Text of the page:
When fiction is “based on true events” we receive more than the author’s imagination. Of course, the degree to which such stories can be relied upon for historical accuracy varies. How deeply did the author research the subject? How can those of us who are not scholars evaluate whether we are getting a true picture? 

 

Some fiction writers use the Holocaust in the service of a good yarn—as if throwing perpetrators or victims or survivors into their narrative adds pathos or heft. Sometimes the most fantastical accounts (for example, the movies Life is Beautiful and Jo Jo Rabbit) dish up the absurd enmeshed in the plausible, like an SS officer barking orders at inmates in a language they did not understand. This happened. Nazi leaders training Hitlerjugend to defend the fatherland—this happened. While such works may be accused of trivializing the most serious of subjects, they make no claim to being other than farcical.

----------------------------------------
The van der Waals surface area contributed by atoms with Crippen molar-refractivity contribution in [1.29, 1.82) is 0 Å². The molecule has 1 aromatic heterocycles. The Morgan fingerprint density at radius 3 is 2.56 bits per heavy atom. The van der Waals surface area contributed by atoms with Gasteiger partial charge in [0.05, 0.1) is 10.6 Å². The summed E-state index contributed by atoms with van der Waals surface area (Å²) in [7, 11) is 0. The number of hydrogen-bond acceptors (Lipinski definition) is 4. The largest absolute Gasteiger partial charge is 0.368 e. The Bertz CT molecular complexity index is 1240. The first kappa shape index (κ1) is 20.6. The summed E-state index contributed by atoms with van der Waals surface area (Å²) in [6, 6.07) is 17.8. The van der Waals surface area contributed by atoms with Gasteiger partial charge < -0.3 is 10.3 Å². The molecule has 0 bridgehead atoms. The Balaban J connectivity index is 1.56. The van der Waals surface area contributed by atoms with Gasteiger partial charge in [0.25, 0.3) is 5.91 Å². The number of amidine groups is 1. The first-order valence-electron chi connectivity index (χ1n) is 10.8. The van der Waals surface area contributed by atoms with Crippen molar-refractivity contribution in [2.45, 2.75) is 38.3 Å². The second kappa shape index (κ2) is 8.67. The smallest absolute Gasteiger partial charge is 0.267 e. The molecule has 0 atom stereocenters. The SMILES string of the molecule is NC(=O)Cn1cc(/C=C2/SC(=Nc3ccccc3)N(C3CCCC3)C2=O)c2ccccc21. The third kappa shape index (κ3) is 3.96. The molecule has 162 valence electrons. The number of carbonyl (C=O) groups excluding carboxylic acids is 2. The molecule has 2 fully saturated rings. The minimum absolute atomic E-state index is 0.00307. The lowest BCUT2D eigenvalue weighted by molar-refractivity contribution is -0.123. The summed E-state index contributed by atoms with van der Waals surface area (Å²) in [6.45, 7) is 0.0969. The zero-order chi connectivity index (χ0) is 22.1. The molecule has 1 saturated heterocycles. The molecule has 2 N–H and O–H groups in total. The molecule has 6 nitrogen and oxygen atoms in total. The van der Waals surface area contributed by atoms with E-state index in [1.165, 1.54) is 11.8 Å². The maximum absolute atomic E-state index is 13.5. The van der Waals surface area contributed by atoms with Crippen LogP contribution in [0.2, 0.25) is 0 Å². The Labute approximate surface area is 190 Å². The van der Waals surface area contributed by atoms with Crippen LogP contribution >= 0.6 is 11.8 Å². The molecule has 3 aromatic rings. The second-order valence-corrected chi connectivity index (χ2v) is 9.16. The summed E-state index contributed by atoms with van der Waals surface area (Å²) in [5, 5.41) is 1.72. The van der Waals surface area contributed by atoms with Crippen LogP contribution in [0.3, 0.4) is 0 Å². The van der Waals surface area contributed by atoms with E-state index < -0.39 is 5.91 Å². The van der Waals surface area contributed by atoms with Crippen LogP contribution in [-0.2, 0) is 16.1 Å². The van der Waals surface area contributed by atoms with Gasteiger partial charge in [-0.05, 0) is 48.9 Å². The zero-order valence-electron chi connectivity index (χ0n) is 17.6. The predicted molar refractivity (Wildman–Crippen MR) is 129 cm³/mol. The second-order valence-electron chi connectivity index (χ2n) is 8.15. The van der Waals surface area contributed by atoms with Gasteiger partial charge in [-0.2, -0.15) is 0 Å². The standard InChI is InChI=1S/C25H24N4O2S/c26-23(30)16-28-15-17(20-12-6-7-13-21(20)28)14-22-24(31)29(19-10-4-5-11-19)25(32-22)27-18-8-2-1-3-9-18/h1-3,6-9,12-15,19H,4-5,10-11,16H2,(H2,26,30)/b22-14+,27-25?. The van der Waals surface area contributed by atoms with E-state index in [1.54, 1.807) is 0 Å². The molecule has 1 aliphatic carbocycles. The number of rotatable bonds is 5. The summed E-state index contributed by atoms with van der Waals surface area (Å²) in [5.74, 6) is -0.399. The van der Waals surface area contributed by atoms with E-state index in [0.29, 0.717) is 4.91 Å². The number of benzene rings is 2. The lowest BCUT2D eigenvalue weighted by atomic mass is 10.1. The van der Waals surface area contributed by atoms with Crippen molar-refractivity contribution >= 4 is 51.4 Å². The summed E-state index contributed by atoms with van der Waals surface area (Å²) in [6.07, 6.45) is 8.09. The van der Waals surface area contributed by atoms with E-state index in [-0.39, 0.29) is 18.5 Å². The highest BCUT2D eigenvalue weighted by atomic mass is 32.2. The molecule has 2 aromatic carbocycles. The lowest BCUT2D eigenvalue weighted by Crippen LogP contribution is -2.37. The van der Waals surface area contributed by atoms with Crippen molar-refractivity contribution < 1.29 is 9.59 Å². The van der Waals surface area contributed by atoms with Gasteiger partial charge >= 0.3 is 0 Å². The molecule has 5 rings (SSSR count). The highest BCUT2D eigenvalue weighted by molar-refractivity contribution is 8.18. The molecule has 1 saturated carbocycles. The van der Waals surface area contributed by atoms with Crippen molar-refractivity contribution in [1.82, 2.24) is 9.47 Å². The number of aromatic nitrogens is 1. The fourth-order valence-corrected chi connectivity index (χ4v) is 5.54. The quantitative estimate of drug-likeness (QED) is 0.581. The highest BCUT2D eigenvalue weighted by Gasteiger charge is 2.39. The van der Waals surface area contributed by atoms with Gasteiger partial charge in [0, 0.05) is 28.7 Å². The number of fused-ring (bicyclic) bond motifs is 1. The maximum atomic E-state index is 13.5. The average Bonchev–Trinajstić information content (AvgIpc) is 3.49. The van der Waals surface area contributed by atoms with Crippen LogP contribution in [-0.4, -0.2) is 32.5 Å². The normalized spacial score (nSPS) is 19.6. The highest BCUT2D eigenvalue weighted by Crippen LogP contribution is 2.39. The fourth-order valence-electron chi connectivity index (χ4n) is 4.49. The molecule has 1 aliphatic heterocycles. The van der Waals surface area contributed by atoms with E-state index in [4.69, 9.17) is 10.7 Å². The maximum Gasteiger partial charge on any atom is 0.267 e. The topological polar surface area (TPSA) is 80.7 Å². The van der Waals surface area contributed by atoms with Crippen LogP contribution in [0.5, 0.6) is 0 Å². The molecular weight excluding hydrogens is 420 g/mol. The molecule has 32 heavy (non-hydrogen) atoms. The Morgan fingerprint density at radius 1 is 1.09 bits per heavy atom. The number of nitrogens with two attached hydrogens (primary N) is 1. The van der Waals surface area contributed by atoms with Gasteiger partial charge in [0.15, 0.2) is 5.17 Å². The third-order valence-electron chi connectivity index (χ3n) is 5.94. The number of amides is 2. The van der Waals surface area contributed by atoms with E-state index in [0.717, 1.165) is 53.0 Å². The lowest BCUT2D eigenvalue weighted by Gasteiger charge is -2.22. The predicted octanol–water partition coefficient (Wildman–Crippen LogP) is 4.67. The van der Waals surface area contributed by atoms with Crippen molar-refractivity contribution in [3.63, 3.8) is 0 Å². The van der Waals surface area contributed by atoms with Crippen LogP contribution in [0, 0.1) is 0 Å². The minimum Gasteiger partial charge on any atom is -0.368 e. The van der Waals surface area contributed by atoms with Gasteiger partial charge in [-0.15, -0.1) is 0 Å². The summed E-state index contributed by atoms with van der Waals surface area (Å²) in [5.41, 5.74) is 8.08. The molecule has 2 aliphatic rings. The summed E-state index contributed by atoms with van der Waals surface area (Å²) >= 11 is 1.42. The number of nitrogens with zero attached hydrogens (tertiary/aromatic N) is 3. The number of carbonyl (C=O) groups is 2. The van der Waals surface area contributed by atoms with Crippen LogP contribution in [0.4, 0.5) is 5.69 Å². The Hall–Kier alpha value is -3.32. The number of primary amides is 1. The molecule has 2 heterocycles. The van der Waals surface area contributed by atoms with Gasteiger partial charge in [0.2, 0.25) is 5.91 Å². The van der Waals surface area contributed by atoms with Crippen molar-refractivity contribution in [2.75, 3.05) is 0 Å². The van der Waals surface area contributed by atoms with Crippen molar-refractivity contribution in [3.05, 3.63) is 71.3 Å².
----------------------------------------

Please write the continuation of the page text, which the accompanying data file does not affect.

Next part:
But pretenders to truth (such as Binjamin Wilkomirski’s Fragments: Memories of a Wartime Childhood) indisputably cross a line. Passing off a false account as true provides fodder for Holocaust deniers and affronts us all. 

 

Sometimes true accounts are mistaken for fiction. Each semester that I taught a college course on the Holocaust, students would hand in papers that read, “In Elie Wiesel’s novel Night...” The Nobel laureate wrote several novels, but Night is a true account of teenaged Wiesel’s experience of the war. I wanted my students to know that. 

 

Survivor accounts are among our most trustworthy sources. Though it was near impossible for people in extreme situations to remember precise dates and times (not even decently-fed soldiers could recall such details), those who were there were (and are) experts on what they saw and felt on their own skins.